“A Japanese master to be ranked alongside Haruki Murakami,” proclaims the cover for Yasutaka Tsutsui’s "Paprika." To which the average Japanese reader might respond: why merely alongside?
Tsutsui is a colossal presence on Japan’s literary scene, and one with an oeuvre to match. “Prolific” doesn’t even begin to describe a back catalogue that runs to somewhere in the region of 100 published novels, novellas and short story collections — and that’s to say nothing of the essays, plays, children’s books, albums, and frequent TV, stage and movie appearances. His standing is such that, when he went on a writing strike between 1993 and 1996 to protest the timorous nature of the domestic publishing industry, it inspired a national debate rather than getting dismissed as a hissy fit.
Faced with a body of work so vast, it’s hard to know where to start — though Alma Books certainly picked an odd place when they released "Salmonella Men on Planet Porno," hardly one of Tsutsui’s more essential works, in 2006. That it was the first of his books to appear in English was, well, nothing short of ridiculous.
But enough about that: 1993’s "Paprika" is a more obvious choice, and one that will already be familiar to some Western readers thanks to Satoshi Kon’s visually dazzling (and totally incoherent) 2006 anime adaptation. It tells of a female psychotherapist who has developed a device that allows her to enter patients’ dreams. She puts it to good use at night, when she adopts the alter ego of Paprika and offers illicit treatment to high-profile figures as a “dream detective.” Things get complicated when some of the prototypes are stolen and used to drive people insane, pitting her in a race to find the culprit before the divide between dream and reality breaks down.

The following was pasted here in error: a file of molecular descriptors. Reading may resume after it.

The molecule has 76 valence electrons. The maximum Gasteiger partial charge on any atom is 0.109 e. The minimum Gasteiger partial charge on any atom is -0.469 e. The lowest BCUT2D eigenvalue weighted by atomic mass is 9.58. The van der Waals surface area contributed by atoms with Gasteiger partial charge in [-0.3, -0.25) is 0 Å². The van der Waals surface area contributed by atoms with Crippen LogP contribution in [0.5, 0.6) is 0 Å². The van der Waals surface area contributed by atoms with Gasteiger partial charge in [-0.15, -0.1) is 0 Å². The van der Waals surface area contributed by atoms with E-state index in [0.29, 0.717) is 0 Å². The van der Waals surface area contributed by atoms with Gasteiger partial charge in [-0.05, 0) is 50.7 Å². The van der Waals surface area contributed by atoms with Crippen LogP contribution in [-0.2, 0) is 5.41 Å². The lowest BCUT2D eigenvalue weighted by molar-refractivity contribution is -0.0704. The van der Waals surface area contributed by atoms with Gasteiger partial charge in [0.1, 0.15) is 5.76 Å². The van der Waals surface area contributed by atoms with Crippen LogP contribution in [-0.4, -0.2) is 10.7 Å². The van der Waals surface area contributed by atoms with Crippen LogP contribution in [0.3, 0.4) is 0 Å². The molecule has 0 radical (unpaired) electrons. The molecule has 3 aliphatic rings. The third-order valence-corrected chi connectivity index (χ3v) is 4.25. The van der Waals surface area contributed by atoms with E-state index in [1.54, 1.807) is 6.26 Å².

It’s a great idea that makes for a slightly less-than-great read. Part of the problem lies with Andrew Driver’s translation, which can be awfully ungainly at times. “While a knowledge of phenomenological anthropology of course came in handy, seeking the transcendental structure behind empirical events wouldn’t be of much use to the treatment either,” reads one particularly bewildering passage.
Then again, there’s no escaping the fact that the book’s dreams are a lot more interesting than its reality. The characters are thinly drawn and the dialogue perfunctory, meaning that things only really get interesting once everyone has dozed off. These sections positively sparkle, though: Tsutsui does a brilliant job of capturing the tangential, free-associative nature of dreams, and the final third of the book, in which the walls of reality begin to crumble altogether, is an absolute treat.
"Hell" shares this freewheeling illogic but uses it to different ends. The novella, originally published in Japanese in 2003, paints a vision of hell that’s more in line with Jean-Paul Sartre than the traditional fire-and-brimstone shtick. It’s a place whose inhabitants can read each other’s minds and relive traumatic moments from their lives, but have been sucked dry of the ability to care about any of it. The narrative is fragmented, disorienting stuff, ripe with moments of grim humor, including one particularly macabre set-piece on an airplane that’s about to crash. Evan Emswiler’s translation has some moments of real lyricism, too.
One hopes that Alma’s mission to translate the Tsutsui catalogue will yield further results. "The Girl Who Leapt Through Time" and "Kyoko Sendan" (Fantasy Fleet) are crying out for English versions — and after that, there’ll only be another 95 or so to go.
This story originally appeared in Metropolis magazine.© Japan Today